On Insecurity, Part 1
As of this writing, I am 24 years old. That’s not that old, but it’s fascinating to me to look back even from here. It should go without saying that I’m a much different person than I was when I was 14, and I was different at 16 than at 14, and different at 18 than at 16, etc. What amazes me, though, is how different I am at 24 (about halfway to 25 at the moment) than I was at 23. How much different I am likely to be at 26 than I am now. And I can’t even fathom who I might be at 30.
The older readers of my blog (if I ever have any) will be thinking “Well, duh.” The younger readers of my blog may not believe me. I know when you’re younger it seems like at a certain age you get it “figured out”, and you don’t HAVE to change because life is smooth sailing. Whether or not that’s the case, you change. Every experience you have changes you.
The main thing that changes — at least, hopefully — is insecurity. Now, this is not to say that you will never be insecure. As a filmmaker (and therefore an “artist” in some sense) you will probably always be insecure. And, I will argue in this “series” of posts, you SHOULD be insecure to an extent, because security leads to laziness and laziness leads to the death of your art. What’s important is not eliminating your insecurities, but channelling them.
Now, first a little bit about where I’m coming from on this:
Where filmmaking is concerned, at least in terms of this generation, I’m what you might call a “late bloomer”. Most of my generation started shooting with their family’s VHS camera when they were 10 years old, or younger (Ryan made his first short film — which he refuses to show me — at the age of 9).
M. Night Shyamalan likes to put his crappy childhood films as special features on the DVDs to his crappy adult films. I could bore you with a list but I won’t. The point is, the fact that it didn’t actively occur to me to make a film until I was about 17, makes me a relatively “late bloomer”.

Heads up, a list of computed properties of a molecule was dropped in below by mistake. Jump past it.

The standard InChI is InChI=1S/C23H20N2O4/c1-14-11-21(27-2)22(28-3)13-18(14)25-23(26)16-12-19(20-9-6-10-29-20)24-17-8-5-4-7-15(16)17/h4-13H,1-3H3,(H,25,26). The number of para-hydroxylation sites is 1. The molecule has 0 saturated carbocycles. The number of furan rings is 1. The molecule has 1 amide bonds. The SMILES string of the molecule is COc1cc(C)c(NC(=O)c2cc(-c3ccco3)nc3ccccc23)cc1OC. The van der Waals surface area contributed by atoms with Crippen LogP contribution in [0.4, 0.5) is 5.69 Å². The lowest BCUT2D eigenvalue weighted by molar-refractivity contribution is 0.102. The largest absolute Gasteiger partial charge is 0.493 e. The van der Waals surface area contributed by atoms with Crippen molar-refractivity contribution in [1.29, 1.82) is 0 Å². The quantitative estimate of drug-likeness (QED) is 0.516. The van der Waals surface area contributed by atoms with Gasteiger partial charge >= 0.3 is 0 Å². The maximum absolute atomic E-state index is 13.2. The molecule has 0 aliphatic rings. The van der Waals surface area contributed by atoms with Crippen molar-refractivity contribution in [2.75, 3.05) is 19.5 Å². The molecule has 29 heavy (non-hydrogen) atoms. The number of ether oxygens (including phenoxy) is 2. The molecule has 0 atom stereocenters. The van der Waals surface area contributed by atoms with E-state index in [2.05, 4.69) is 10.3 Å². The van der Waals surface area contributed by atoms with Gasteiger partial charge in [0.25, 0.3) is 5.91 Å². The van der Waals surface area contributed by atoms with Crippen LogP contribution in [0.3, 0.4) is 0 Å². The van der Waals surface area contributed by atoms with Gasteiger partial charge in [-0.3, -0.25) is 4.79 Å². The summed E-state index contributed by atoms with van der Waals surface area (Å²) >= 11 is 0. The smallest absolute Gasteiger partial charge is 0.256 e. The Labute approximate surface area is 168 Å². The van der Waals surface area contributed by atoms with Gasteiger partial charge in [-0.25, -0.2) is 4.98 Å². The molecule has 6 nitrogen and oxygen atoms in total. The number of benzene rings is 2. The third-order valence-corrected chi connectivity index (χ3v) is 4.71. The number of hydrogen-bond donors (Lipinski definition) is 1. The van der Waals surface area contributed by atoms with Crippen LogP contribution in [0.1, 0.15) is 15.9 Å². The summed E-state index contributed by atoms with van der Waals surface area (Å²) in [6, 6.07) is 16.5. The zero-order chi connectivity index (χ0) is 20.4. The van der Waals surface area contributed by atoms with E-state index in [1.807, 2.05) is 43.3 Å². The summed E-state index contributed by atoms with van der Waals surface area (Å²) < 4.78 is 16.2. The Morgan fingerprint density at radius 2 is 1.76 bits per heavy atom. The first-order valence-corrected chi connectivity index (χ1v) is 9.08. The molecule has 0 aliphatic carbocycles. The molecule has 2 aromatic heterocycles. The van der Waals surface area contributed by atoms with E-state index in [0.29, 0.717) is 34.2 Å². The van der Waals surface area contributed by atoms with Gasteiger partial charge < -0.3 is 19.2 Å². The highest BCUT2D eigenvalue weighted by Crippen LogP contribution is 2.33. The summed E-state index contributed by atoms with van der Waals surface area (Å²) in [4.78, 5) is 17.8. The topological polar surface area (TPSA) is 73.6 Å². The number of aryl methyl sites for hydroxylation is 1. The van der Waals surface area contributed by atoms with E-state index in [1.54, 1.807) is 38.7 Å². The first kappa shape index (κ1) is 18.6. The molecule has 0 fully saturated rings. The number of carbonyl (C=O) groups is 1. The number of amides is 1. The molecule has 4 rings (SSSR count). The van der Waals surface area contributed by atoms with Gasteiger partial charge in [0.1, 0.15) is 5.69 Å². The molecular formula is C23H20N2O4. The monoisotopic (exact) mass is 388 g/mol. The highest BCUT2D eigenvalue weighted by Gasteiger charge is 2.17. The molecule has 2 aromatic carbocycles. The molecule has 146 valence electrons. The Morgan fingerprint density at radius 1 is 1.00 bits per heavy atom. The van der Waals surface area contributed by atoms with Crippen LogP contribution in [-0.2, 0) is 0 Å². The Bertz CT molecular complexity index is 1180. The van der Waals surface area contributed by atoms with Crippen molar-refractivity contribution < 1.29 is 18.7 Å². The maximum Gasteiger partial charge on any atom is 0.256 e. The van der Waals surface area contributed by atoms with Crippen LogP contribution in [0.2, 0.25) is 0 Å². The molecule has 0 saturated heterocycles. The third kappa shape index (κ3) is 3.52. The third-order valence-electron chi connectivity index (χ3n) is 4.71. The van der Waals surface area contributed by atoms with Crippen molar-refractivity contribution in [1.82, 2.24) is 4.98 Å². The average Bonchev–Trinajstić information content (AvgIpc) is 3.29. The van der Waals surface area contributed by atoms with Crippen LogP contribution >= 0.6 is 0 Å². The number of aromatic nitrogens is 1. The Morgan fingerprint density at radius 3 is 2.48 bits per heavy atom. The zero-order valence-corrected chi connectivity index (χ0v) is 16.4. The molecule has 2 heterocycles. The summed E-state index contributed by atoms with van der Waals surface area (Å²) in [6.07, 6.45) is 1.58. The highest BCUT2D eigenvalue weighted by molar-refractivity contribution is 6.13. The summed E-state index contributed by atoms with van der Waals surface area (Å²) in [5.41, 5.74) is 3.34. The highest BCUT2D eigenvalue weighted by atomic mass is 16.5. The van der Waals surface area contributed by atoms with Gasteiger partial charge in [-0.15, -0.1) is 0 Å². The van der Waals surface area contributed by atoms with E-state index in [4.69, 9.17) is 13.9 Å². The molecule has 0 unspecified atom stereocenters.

Looking back, it seems the obvious choice, and it seems like it was “destiny.” I never picked up a camera, but I would put on little skits with my siblings, and I always thought of them as “movies”, not plays. I always loved movies, and especially visual effects fascinated the bejeezus out of me. I started “directing” my family’s Christmas videos when I was two years old (“Okay, so you record the door, and I’m going to burst out going ‘It’s Christmas!’ and run for the presents!”). So it all makes sense to come to this.
Now, also among my generation, there’s a common bit of hubris. The phrase is “the next Spielberg”. Usually said in the first person. People say it to each other sometimes, I’ve had it said to me. I don’t know that it’s true, but it sure would be nice.
Here’s the thing. I don’t do the false humility bit and I don’t like it when others do, either. I know that I am very talented, and very passionate, at what I do. I make no bones about that. But am I the BEST at what I do? Or will I be, when my skills are sufficiently developed? I don’t know, and honestly, I don’t really think so. I think I can make good films, I hope I can make great films, but no one bats 1000, and even Spielberg takes the occasional misstep.
Still, as I say, I am aware that I am talented, and have been since I was young. And when you’re young, knowing you’re talented tends to make you a dick. When I was younger, and first starting out in filmmaking, I was a dick about it (some will say I still am, but I’ll address that later).
See, at that stage you still rely on the validation of others to define you (no matter how much you say you don’t). So even though you know you’re talented, it means nothing to you unless the REST of the world knows you’re talented. And this leads to the Better-Than fallacy.
This entry is really freaking long already and I’ve barely even gotten to my point. Still, I don’t want to bore your pants off (at least not unless I’m paying for dinner) so I’ll stop here, and we’ll pick up tomorrow with the Better-Than fallacy.